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Versions: 00 02 04                                                      
Network Working Group                                    RL "Bob" Morgan
Internet Draft                                       Stanford University
draft-morgan-ident-ext-04.txt                                 March 1998


          S/Ident:  Security Extensions for the Ident Protocol


Status of this Memo

   This document is an Internet Draft.  Internet Drafts are working
   documents of the Internet Engineering Task Force (IETF), its Areas,
   and its Working Groups.  Note that other groups may also distribute
   working documents as Internet Drafts.

   Internet Drafts are draft documents valid for a maximum of six
   months.  Internet Drafts may be updated, replaced, or obsoleted by
   other documents at any time.  It is not appropriate to use Internet
   Drafts as reference material or to cite them other than as a
   ``working draft'' or ``work in progress''.

   To learn the current status of any Internet-Draft, please check the
   1id-abstracts.txt listing contained in the Internet-Drafts Shadow
   Directories on ds.internic.net, nic.nordu.net, ftp.isi.edu, or
   munnari.oz.au.

   A revised version of this draft document will be submitted to the RFC
   editor as a Proposed Standard for the Internet Community.  Discussion
   and suggestions for improvement are requested.  This document will
   expire in September 1998.  Distribution of this draft is unlimited.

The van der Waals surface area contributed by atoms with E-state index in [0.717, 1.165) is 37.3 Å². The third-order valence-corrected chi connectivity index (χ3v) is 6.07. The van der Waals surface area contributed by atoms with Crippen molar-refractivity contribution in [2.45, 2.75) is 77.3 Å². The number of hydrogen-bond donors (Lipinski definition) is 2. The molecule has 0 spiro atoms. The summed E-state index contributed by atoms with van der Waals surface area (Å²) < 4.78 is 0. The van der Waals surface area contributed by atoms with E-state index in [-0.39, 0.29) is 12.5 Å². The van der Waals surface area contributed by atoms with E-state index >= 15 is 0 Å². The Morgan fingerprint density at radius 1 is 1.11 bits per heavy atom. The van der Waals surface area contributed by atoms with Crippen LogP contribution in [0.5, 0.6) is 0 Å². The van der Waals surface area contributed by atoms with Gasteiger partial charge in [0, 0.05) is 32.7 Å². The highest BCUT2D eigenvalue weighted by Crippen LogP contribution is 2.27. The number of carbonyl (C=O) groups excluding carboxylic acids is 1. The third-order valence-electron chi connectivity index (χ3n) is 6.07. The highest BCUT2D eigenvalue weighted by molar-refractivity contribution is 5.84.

Table of Contents

   Status of This Memo
   1.  Abstract
   2.  Motivation and Background
   3.  Terminology
   3.1.  Roles
   3.2.  Requirements
   4.  S/Ident design
   4.1.  Ident extension format
   4.1.1.  Keyword and value syntax
   4.1.2.  Request format
   4.1.3.  Response format
   4.2.  Authentication extension
   4.2.1.  Authentication request
   4.2.2.  Authentication response
   4.3.  S/Ident authenticator



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   4.4.  ERROR responses
   4.4.1  ERROR response types
   4.4.2  Extended ERROR response keywords and values
   4.5.  Connection management
   4.6.  Mapping to SASL
   5.  Mechanism definitions
   5.1.  Kerberos version 4 mechanism
   5.1.1.  USER-INTERACTION modifier
   5.2.  GSSAPI mechanism
   5.2.1.  USER-INTERACTION modifier
   6.  Compatibility
   7.  Security considerations
   8.  Formal syntax
   9.  Acknowledgements
   10.  References
   11.  Author's Address

1.  Abstract

   The Ident protocol [RFC-1413], specifies a method for a host to
   request from a remote host an assertion of an identifier associated
   with a TCP connection between the two hosts.  This memo specifies
   extensions to Ident to support strong (i.e., cryptographic)
   authentication methods.  The extensions are based on the Simple
   Authentication and Security Layer [RFC-2222].

2.  Motivation and Background

   Many application protocols in use today do not offer strong,
   cryptography-based authentication mechanisms.  Even for those that
   do, particular implementations may not support them.  Or, the
   mechanisms supported by a protocol or its implementations may not
   match a site's security infrastructure.  In these cases, rather than
   simply living with inadequate authentication, a site can work around
   the problem by using a modified application server that calls back,
   out of band of the original application connection, to a separate
   component on the client system which can provide the required
   authentication service.

   The Ident protocol, RFC 1413, provides a method for the target of a
   TCP connection to send a request to the system from which the
   connection originated, which responds with an identifier for the
   owner of the indicated connection.  RFC 1413 only defines clear-text
   exchanges.  This proposal specifies the use of strong authentication
   schemes for Ident exchanges.  The resulting protocol is called